• To allow for good air circulation while baking, leave at least 1 inch of space between pans and between pans and sides of oven. Switch pan positions and rotate pans halfway through baking.
  • The two top secrets to moist, tender quick bread is 1)in the mixing always use a quick light technique so you don't over-mix the batter 2) don't over-bake since this cause dryness in the final baked product. .
  • Quick breads can be created by the following methods:
Muffin (or the two-bowl) method – The dry and wet ingredients are kept separate and then are combined quickly and gingerly by adding the wet to the dry, and folding the two together with only a few strokes. The idea is to not over-mix, basically moistening the ingredients and leaving the batter slightly lumpy, with wisps of flour showing (even small lumps are fine) so as not to overdevelop the gluten in the flour which will keep the bread tender. An over mixed batter creates tough and rubbery muffins/quick breads. Since over-mixing will cause "tunnels" – holes where the air bubbles can escape – which will make the quick bread tough.
Creaming method – The butter and sugar are beaten and creamed together until smooth and fluffy. Next, the egg and liquid flavoring are added to the butter and sugar mixture. The dry ingredients and other liquids are folded in last. This method is best when baking cakes since a lot of air pockets are added into the mixture. Folding in the ingredients creates even more air pockets to keep the cakes light and fluffy.
Cutting in method – The chilled fat is cut into the flour. The fat results in a flaky texture since the fat melts while in the oven. This method is best used when baking biscuits, scones or pie crusts.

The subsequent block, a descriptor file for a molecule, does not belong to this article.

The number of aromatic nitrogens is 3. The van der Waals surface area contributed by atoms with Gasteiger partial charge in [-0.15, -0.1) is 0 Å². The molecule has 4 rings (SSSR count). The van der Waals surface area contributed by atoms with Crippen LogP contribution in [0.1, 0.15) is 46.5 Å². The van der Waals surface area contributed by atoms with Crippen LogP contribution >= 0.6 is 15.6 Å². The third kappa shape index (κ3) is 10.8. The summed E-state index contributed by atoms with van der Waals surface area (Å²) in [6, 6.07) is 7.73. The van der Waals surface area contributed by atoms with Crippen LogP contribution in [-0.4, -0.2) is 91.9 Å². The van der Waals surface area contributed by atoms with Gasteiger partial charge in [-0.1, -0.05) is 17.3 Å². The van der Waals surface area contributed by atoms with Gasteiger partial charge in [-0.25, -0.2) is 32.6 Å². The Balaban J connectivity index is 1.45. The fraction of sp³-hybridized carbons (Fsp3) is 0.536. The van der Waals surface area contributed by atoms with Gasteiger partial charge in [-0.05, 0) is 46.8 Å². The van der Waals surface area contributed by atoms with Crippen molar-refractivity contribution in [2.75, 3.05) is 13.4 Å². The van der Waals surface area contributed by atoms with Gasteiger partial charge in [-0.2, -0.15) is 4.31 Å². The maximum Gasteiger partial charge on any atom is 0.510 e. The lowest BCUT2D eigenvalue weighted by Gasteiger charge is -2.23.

• Depending on the recipe and the type of quick bread, there are also three different types of batter:
Pour Batter: This type of batter has a dry:liquid ratio of 1:1. Because there is so much liquid in this type of batter, the result is very moist and dense.
Drop Batter: This batter has a dry:liquid ratio of 3:1. This batter will result in a moist but fluffy baked good.
Stiff Dough: This batter has a dry:liquid ratio of 7:1 This batter will result in a very light and fluffy baked good.
  • Lower gluten flours are best to make quick breads you can replace 4 tablespoons in each cup of all-purpose flour with cake flour in most recipes or replace 2 tablespoons in each cup of all-purpose flour with corn flour (cornstarch) if you wish to lower the gluten levels of your flour.
  • Flour should be sifted to aerate it which gives more rise therefore a lighter crumb to the final baked goods.
  • Add fruit, nuts, etc. after lightly combining the wet and dry ingredients. Then give the batter one more light-handed stir and you're done. Is the batter still thick and lumpy? That's exactly what you want
  • If you're adding dried fruit, try soaking it first. This will moisten the fruit, make it tender and juicy, and also preserve the bread's moisture. Don't sprinkle dried fruit on top of quick bread before baking, as it will burn before the loaf is done.
  • To lower the fat, for example, you can substitute some (or all) of the oil with an equal amount of almost any fruit puree (apple sauce, plum baby food, pumpkin puree, mashed bananas).
  • Glaze your baked quick breads for a nice finishing touch and burst of flavor. Make a simple mixture of confectioners' (icing) sugar and a little milk or fruit juice. Try orange and lemon juices, for their fragrant, tart zing; add curls of zest for extra color and flavor.
  • For most quick mix recipes as a general rule – less butter and sugar in a recipe makes it more bread-like, while more butter and sugar produces something closer to cake.